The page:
• Sword Beam: Quietus' ranged (and only) attack. In Hexen II, the Paladin's sword (but only with the Tome of Power), and axe.
  • Teleporting Keycard Squad
  • Time Bomb: How the Mage and Crusader use flechette flasks.
  • The Undead: Reivers and the Death Wyvern are reported to be normally undead, but it probably unintentionally appears this is Inverted with Zedek, Traductus and Menelkir, whom Korax gave "the dark gift of Unlife". This isn't explained further (The Doom Wiki speaks of eternal life), but when you fight the three, you have to find each within his respective tomb. So it looks as if, while the undead are dead that can walk around, the unliving are alive but have to sit in a tomb. Yay?
  • Unwinnable by Design: The shareware version omitted two levels (Guardian of Steel and Bright Crucible), making it impossible to reach the end of the hub (without cheating at any rate).
    • Which is rather noticeable compared to the shareware versions of Doom, Heretic and Quake, as their shareware versions each gave one the entire first episode.
  • Unwinnable By Mistake: In version 1.0, the second Heresiarch at the end of Episode 4 sometimes declines to appear, leaving the player trapped as it's killing the Heresiarch that unlocks the exit portal. Similarly, killing Korax prematurely by using the BUTCHER cheat code on the last level, before he's opened the doors to the rear chamber where the final portal appears, makes the game Unwinnable (this is also possible without cheating, by using a melée attack with certain weapons). Another good way to ruin your chances is to get a considerable way into an episode, then reset the level you're on with the INIT cheat (which resets it to the start-of-episode state, not the state it was in when you most recently entered it as your dying does), which throws that level out of sync with the rest of the episode.
    • It also happens on its own. Occasionally the player will return from the Guardian of Ice/Fire/Steel and notice the lights around him are off and the portal is closed. The repeated "greetings, mortal" message confirms this, and the only way to reopen the portals is a switch on the other side of the one you're facing. The game has just become unwinnable.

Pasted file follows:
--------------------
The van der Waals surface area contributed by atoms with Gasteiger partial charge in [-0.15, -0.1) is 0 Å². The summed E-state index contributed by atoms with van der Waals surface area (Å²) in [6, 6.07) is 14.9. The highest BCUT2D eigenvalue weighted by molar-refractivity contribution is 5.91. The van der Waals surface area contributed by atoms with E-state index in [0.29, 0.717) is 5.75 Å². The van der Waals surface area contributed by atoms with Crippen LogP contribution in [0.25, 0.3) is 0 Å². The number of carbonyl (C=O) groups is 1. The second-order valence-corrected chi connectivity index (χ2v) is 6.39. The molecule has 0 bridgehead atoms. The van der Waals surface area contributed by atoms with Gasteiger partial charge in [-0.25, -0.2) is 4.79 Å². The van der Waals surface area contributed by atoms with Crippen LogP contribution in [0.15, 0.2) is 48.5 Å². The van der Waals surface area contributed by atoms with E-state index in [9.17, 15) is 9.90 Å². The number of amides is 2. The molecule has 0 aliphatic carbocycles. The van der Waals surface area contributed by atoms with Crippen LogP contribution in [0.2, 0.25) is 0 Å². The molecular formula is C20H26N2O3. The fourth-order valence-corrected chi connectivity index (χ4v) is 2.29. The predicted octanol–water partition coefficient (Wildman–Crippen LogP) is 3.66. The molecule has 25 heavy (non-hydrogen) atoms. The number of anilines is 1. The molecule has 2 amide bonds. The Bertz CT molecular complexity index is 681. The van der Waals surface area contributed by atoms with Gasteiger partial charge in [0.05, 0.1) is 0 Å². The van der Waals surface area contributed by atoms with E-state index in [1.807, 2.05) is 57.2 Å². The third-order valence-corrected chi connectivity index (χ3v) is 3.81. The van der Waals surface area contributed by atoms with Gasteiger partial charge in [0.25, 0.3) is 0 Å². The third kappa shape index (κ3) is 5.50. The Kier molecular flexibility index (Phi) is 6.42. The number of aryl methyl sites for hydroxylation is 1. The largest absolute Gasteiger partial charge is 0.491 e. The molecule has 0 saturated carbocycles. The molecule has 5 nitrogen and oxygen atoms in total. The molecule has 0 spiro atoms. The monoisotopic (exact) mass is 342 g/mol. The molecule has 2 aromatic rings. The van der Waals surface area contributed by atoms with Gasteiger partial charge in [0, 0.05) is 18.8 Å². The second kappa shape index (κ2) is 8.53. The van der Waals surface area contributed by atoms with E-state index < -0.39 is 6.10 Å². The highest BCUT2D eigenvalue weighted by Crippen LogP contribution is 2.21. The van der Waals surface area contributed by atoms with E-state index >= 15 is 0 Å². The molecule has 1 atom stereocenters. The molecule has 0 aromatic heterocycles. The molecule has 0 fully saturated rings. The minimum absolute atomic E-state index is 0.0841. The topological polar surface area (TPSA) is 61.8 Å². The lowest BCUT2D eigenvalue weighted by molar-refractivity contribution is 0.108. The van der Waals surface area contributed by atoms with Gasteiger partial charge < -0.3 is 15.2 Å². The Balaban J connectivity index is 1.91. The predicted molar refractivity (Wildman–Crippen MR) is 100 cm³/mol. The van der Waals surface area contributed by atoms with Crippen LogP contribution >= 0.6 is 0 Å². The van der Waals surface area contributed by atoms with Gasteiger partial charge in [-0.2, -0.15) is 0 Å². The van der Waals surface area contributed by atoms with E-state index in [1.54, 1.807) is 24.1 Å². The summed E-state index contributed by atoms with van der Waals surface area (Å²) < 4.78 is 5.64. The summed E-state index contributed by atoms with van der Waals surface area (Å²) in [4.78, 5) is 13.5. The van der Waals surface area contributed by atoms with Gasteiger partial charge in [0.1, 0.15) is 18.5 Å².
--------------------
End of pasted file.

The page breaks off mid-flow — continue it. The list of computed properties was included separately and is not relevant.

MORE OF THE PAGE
• Also, using a Chaos Device after a certain point in the final stage leaves you on the outside forever.
  • Villain Protagonist:
    • The Necromancer was picked on until he learned the dark arts and plotted to conquer lands with his undead legions so people would fear him. Now that Eidolon has come around, the Necromancer has to kill him to get his plans back on track and be feared again.
    • The Assassin as well, though they're less grandiose. She just really likes killing people, and figures that Eidolon will be more of a challenge — and thus more entertaining — than her usual targets.
  • Warp Whistle: The Chaos Device takes you back to the current level's starting point, while the Banishment Device teleports enemies to a random spot on the map.
  • Wasted Song: One you hear during the ethereal travel. The fact its' recycled during the ending doesn't help, since it also plays here not for a really long time. The same thing happens with the song from the game's loading screen, though you do get to hear all of it in the ending.
  • You Fail Physics Forever: There are several instances (especially in the third hub) of platforms which are raised and lowered on very visible chains. But in all instances the chains stay stationary relative to the wall on which they run; since they're hoisting the platform, they should be stationary relative to the platform, as anyone who's been on a roller-coaster near the front (or seen such a video) will know.
    • That could very well be a limitation of the engine, rather than a physics mistake.